KPMG: Golf’s growth rate slows in Europe

KPMG: Golf’s growth rate slows in Europe


KPMG: Golf’s growth rate slows in Europe

The number of European golfers – which grew at an annual clip of 5 percent during the first half of the past decade – slowed to less than half that rate in the past five years, according to a new KPMG report.

Demand growth, measured by the number of registered players in Europe, fell to 1 to 2 percent annually since 2005, according to the just-released “Golf Participation in Europe 2010” survey by KPMG’s Golf Advisory Practice.

The group, based in Budapest, Hungary, conducts a variety of golf research and annually hosts the Golf Business Forum, a major industry conference focused on international development.

The report’s findings highlight considerable concerns as well as areas of opportunities for golf business leaders. Among the troubling issues: The number of golfers in Europe’s largest golf market, the UK & Ireland, declined 4 percent last year, and eight other countries suffered participation declines, too.

But the analysis also shows that more than half of the countries studied by KPMG are in the early stages of golf development, meaning there still is much room for growth.

Most promising, many emerging golf markets demonstrated they were involved with junior-golfer initiatives and achieving success with them.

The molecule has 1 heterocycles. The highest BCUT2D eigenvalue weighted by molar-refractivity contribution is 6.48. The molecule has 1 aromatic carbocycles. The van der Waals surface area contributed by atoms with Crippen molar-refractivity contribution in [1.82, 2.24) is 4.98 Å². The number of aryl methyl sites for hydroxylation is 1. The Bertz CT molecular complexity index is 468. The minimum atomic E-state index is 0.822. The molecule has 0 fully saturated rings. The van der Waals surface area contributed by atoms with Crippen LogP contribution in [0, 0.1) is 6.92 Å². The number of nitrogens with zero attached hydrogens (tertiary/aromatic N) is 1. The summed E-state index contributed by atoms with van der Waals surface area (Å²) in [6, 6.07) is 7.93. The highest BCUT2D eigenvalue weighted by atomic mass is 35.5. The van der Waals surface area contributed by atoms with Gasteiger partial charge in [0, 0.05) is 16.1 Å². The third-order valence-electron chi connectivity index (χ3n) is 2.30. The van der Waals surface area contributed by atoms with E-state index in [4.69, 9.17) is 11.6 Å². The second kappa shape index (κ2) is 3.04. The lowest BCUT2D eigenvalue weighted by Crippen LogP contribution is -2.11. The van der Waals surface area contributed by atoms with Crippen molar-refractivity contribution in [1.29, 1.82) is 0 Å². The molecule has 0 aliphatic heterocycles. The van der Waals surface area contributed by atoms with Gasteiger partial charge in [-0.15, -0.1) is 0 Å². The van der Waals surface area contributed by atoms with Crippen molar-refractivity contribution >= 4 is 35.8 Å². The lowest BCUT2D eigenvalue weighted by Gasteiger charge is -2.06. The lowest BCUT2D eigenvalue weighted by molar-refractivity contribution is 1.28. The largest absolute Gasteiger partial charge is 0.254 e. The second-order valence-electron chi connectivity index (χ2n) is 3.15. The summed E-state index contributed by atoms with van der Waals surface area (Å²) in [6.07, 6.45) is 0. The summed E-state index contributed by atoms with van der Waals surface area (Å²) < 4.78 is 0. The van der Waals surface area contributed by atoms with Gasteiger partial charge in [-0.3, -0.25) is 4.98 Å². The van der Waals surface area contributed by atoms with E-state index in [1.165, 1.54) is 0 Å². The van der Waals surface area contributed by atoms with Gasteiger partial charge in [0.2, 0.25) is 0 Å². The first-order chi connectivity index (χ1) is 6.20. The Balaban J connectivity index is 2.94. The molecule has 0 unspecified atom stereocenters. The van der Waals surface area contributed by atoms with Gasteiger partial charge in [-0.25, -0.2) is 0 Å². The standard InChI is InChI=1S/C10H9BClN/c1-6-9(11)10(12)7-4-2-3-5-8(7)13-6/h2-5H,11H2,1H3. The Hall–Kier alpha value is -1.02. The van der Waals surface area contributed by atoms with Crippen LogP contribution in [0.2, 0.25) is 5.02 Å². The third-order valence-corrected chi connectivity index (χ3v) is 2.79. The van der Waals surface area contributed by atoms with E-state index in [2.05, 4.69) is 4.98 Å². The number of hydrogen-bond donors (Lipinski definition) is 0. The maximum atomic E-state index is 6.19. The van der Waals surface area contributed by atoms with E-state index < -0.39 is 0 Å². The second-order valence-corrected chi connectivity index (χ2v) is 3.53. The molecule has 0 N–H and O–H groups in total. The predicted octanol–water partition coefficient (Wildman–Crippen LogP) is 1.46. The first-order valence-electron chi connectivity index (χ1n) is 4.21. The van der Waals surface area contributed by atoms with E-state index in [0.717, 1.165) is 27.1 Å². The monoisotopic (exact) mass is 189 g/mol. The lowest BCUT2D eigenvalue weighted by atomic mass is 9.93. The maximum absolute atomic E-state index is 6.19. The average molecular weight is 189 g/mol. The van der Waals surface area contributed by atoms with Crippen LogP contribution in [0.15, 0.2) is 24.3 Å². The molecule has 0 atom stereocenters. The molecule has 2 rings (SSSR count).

In fact, the following countries had the highest share of junior golfers (compared with all golfers in their respective countries): Turkey – 51 percent; Latvia – 28 percent; Romania – 24 percent; Greece – 21 percent; and Czech Republic – 15 percent. By comparison, European countries, on average, reported that juniors account for 10 percent of their golfer population.

To no surprise, the KPMG report confirmed participation is heavily skewed toward men, whom account for 65 percent of all golfers. (The balance comprises 25 percent women and 10 percent juniors.) But it also highlighted several countries that might serve as case studies for generating more female participation: In Germany, Austria, Switzerland and Benelux, women represent more than 30 percent of the golfer population.

Though golf’s slowdown is disturbing, the sport can capitalize on rising stars – such as Rory McIlroy, Martin Kaymer, Graeme McDowell and the Molinari brothers, Francesco and Eduardo – and its inclusion in the Olympics to spur public interest.

But for that potential to be realized, KPMG insists “governments, tourism bodies, as well as golf federations and associations have a crucial role in encouraging the industry to join forces.”

In its conclusion, the KPMG report urges: “More playable courses are needed to sit alongside championship courses, making the game more attractive and accessible to a wider cross-section of people. Bringing golf to school level, tailoring the clubhouse to women and families, and offering more family-friendly services are all important. . .”

Added Andrea Sartori, head of KPMG’s Golf Advisory Practice: “Our survey shows there are still areas in Europe where significant steps could be taken to grow the game. However, as our findings also suggest, with decreasing participation levels in many countries in recent years, it is an obvious sign for golf course owners that the sport should no longer be a game of the elite.”

• • • • •

To obtain a free copy of the “Golf Participation in Europe 2010” report and other KPMG industry research, visit


More Golfweek